I try not to use this blog much for rants, but it’s an easy way to post more frequently. So… we’ve been getting some feedback on our recent paper on drought stress in U.S. maize, some of it positive, some not. One thing that comes up, as with a lot of prior work, is doubts about how important temperature is. Agronomists often talk about how important the timing of rainfall is. And about how heat doesn’t hurt nearly as much if soils are very moist. To me this is another way of saying (1) other factors matter too and (2) there are interactions between temperature and other factors. The answer to both of these is “Of course!”
I am struck by the similarity of these discussions to those that Marshall posted about the empirical work on conflict. They go something like this:
Person A: “We’ve looked at the data and see a clear response that people tend to wake up when you turn the lights on”
Person B: “But people also wake up because they went to bed early last night and aren’t tired any more.”
A: “Yeah, ok”
B: “And the lights probably won’t wake them up if they are passed out drunk.”
A: “Ok, great point”
B: “I’ve woken up thousands of times in my 30-year career, and rarely did I get woken because someone turned the light on”
B: “So then how can you possibly claim that turning on lights causes people to wake up”
A: “What? Are you serious? Did you even read the paper?”
B: “I don’t need to, I am an expert on waking up.”
And so on. I sometimes don’t know whether people seriously don’t understand the difference between explaining some vs. all of the variance, or if they just look for any opportunity to plug their own area of expertise. When we claim to see a clear signal in the data, it is not a claim that there is no noise around that signal. And some of the noise might include interactions with other variables. In fact, if there wasn’t any noise then the signal would have been known long ago.
The other day I was thinking of replacing my old tennis racquet, so I went to Google and typed in “prince thunder” (the name of my current racquet). Turns out the top results were about a song that the artist Prince wrote called Thunder. Does that mean that Google is entirely useless? No, it means there is some error if you try to predict what someone wants based only on a couple of words they type. But with their enormous datasets, they are pretty good at picking up signals and getting the answer right more often than not. For most people typing those words, they were probably looking for the song.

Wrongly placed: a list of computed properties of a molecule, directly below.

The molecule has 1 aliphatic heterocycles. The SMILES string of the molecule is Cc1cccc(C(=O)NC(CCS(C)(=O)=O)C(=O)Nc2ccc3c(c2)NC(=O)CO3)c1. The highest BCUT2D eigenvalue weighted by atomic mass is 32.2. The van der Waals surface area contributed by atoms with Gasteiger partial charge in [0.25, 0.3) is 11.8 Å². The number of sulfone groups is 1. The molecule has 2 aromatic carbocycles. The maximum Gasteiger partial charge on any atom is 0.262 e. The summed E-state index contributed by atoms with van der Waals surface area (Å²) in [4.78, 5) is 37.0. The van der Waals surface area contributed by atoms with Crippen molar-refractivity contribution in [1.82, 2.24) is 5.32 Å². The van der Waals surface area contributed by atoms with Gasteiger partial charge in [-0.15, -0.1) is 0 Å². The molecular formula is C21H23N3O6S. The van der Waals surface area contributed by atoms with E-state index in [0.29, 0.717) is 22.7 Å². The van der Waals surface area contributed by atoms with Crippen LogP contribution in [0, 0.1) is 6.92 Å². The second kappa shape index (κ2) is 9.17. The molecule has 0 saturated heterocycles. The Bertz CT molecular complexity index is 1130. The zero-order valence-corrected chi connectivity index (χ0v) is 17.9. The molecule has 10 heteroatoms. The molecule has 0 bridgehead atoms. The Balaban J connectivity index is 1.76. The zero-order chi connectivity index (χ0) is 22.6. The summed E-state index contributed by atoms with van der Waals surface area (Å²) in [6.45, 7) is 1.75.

Back to the crop example. Of course, heat will matter less or more depending on the situation. And of course getting rainfall right before key stages is more important than getting it after. These are both reasons for the scatter in any plot of heat (or any other variable) against yields. But neither of those refutes the fact that higher temperatures tend to result in more water stress, and lower yields. Or in Sol and Marshall’s case, that higher temperatures tend to increase the risk of conflict.
I sometimes think if one of us were to discover some magic combination of predictors that explained 95% of the variance in some outcome, there would be a chorus of people saying “you left out my favorite 5%!” Don’t get me wrong, there are lots of legitimate questions about cause and effect, stationarity, etc. that are worth looking into. But how much time should we really spend having the same old conversation about the difference between a signal and noise?